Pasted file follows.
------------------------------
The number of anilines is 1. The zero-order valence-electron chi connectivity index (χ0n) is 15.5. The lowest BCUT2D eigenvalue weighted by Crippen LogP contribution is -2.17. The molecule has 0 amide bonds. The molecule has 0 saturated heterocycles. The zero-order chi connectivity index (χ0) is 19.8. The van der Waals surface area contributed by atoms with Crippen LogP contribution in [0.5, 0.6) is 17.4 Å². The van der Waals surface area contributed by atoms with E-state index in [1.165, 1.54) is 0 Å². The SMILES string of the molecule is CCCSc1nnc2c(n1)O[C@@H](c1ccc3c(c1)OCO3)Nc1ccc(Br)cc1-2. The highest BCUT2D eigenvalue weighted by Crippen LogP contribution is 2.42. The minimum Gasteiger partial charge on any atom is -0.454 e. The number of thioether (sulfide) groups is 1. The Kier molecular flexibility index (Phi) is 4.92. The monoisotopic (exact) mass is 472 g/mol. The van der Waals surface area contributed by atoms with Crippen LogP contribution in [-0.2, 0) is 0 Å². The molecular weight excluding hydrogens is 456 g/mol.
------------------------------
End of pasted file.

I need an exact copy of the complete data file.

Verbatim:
The number of anilines is 1. The zero-order valence-electron chi connectivity index (χ0n) is 15.5. The lowest BCUT2D eigenvalue weighted by Crippen LogP contribution is -2.17. The molecule has 0 amide bonds. The molecule has 0 saturated heterocycles. The zero-order chi connectivity index (χ0) is 19.8. The van der Waals surface area contributed by atoms with Crippen LogP contribution in [0.5, 0.6) is 17.4 Å². The van der Waals surface area contributed by atoms with E-state index in [1.165, 1.54) is 0 Å². The SMILES string of the molecule is CCCSc1nnc2c(n1)O[C@@H](c1ccc3c(c1)OCO3)Nc1ccc(Br)cc1-2. The highest BCUT2D eigenvalue weighted by Crippen LogP contribution is 2.42. The minimum Gasteiger partial charge on any atom is -0.454 e. The number of thioether (sulfide) groups is 1. The Kier molecular flexibility index (Phi) is 4.92. The monoisotopic (exact) mass is 472 g/mol. The van der Waals surface area contributed by atoms with Crippen LogP contribution in [-0.2, 0) is 0 Å². The molecular weight excluding hydrogens is 456 g/mol.